Restructuring existing taxes and fees and raising the fuel taxes were the most popular options for new road funding sources, according to an unscientific survey by the Arkansas Blue Ribbon Committee on Highway Finance, as reported by Arkansas News. The committee has been meeting for over a year to come up with the $19 billion transportation officials say the state will need over the next 10 years. The committee plans to present its recommendations to the governor and legislature on Dec. 1.
Of the 92 people who completed the survey on the Blue Ribbon Committee’s website, 29% preferred restructuring existing taxes and fees, 20% favored raising fuel taxes, 18% voted for utilizing other user fees and 19% suggested finding other revenue sources.
Only 11% said highway bonds were “the fairest way to pay for highways, roads, streets and bridges,” and 3% preferred the sales tax.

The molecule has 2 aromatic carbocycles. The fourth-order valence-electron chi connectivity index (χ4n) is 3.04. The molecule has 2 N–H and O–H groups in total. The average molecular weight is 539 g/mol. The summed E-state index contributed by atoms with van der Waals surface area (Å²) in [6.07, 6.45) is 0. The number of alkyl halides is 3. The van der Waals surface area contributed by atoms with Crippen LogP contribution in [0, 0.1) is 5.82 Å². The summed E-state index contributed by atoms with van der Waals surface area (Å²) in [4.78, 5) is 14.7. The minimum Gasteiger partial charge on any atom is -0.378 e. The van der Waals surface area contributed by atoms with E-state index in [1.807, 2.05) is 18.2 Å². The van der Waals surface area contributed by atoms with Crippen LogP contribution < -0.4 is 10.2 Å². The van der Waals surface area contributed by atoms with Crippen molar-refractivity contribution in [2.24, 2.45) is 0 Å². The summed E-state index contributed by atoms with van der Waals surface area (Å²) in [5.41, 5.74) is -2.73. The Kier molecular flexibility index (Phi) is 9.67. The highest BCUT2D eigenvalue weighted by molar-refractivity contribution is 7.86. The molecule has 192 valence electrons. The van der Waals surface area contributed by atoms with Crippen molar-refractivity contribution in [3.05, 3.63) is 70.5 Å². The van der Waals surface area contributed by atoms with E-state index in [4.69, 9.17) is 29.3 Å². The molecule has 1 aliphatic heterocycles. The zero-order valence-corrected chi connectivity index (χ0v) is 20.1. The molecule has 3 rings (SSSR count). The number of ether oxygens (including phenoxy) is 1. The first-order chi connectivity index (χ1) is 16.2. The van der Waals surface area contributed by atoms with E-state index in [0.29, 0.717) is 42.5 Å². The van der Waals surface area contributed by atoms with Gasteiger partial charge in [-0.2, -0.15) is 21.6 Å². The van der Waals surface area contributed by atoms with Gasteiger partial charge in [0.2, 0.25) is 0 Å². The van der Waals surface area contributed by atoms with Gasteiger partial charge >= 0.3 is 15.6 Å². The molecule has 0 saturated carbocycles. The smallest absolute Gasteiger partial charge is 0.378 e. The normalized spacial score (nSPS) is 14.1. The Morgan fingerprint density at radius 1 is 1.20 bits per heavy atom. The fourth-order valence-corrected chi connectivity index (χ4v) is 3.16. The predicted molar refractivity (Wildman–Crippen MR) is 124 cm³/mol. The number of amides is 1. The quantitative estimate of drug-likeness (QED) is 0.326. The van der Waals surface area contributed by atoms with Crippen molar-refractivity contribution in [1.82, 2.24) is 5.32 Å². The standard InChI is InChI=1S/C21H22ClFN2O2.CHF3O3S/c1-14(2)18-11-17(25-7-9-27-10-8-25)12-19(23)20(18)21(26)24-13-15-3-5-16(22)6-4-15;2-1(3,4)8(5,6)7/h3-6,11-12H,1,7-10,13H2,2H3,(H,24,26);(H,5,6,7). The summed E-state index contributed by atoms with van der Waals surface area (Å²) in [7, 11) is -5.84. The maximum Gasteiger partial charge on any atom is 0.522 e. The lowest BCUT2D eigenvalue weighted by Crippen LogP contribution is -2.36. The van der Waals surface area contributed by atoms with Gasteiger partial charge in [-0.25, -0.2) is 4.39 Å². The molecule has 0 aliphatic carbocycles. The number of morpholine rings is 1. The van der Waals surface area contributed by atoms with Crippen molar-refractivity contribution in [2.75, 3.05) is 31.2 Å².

State Sen. John Paul Capps (D-Searcy), chairman of the committee, told Arkansas News that while he isn’t speaking for the sales tax, “sometimes you have to do things you don’t really want to do to accomplish what you think is best.”
Capps said that although the sales tax is regressive, it also brings in large amounts of money for public projects.
The survey also asked participants to name “the most critical areas that need attention.” Voters chose potholes and cracked pavement as the most critical problem, followed by congestion, widening narrow roads and constructing highways that connect to more of the state.